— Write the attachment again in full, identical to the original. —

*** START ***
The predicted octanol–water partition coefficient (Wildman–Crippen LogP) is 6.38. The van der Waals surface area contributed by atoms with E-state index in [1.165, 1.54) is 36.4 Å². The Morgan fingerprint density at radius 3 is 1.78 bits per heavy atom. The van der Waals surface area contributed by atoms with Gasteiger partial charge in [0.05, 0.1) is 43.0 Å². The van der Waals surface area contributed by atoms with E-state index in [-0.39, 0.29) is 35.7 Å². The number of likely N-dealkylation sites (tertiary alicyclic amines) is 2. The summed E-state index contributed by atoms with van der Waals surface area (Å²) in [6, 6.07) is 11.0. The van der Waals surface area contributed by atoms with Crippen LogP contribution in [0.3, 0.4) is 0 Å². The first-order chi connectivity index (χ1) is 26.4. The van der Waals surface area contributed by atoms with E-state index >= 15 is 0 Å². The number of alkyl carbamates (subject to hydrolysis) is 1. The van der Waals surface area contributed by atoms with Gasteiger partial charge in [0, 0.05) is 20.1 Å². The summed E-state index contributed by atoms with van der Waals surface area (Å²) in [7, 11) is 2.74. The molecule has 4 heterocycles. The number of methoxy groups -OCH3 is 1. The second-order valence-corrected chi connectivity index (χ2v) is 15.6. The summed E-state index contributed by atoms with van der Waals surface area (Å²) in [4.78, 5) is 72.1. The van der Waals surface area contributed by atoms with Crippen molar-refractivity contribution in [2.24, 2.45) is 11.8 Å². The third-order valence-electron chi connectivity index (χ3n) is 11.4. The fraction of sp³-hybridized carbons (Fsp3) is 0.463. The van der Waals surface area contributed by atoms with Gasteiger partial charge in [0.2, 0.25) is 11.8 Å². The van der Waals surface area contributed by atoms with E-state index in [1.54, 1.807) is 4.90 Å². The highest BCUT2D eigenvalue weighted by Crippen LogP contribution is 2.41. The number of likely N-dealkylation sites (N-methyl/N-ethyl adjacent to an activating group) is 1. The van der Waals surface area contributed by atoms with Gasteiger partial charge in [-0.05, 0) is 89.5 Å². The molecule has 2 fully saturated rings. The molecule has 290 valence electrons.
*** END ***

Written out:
The predicted octanol–water partition coefficient (Wildman–Crippen LogP) is 6.38. The van der Waals surface area contributed by atoms with E-state index in [1.165, 1.54) is 36.4 Å². The Morgan fingerprint density at radius 3 is 1.78 bits per heavy atom. The van der Waals surface area contributed by atoms with Gasteiger partial charge in [0.05, 0.1) is 43.0 Å². The van der Waals surface area contributed by atoms with E-state index in [-0.39, 0.29) is 35.7 Å². The number of likely N-dealkylation sites (tertiary alicyclic amines) is 2. The summed E-state index contributed by atoms with van der Waals surface area (Å²) in [6, 6.07) is 11.0. The van der Waals surface area contributed by atoms with Crippen LogP contribution in [0.3, 0.4) is 0 Å². The first-order chi connectivity index (χ1) is 26.4. The van der Waals surface area contributed by atoms with E-state index >= 15 is 0 Å². The number of alkyl carbamates (subject to hydrolysis) is 1. The van der Waals surface area contributed by atoms with Gasteiger partial charge in [0, 0.05) is 20.1 Å². The summed E-state index contributed by atoms with van der Waals surface area (Å²) in [7, 11) is 2.74. The molecule has 4 heterocycles. The number of methoxy groups -OCH3 is 1. The second-order valence-corrected chi connectivity index (χ2v) is 15.6. The summed E-state index contributed by atoms with van der Waals surface area (Å²) in [4.78, 5) is 72.1. The van der Waals surface area contributed by atoms with Crippen molar-refractivity contribution in [2.24, 2.45) is 11.8 Å². The third-order valence-electron chi connectivity index (χ3n) is 11.4. The fraction of sp³-hybridized carbons (Fsp3) is 0.463. The van der Waals surface area contributed by atoms with Gasteiger partial charge in [0.2, 0.25) is 11.8 Å². The van der Waals surface area contributed by atoms with E-state index in [1.54, 1.807) is 4.90 Å². The highest BCUT2D eigenvalue weighted by Crippen LogP contribution is 2.41. The number of likely N-dealkylation sites (N-methyl/N-ethyl adjacent to an activating group) is 1. The van der Waals surface area contributed by atoms with Gasteiger partial charge in [-0.05, 0) is 89.5 Å². The molecule has 2 fully saturated rings. The molecule has 290 valence electrons.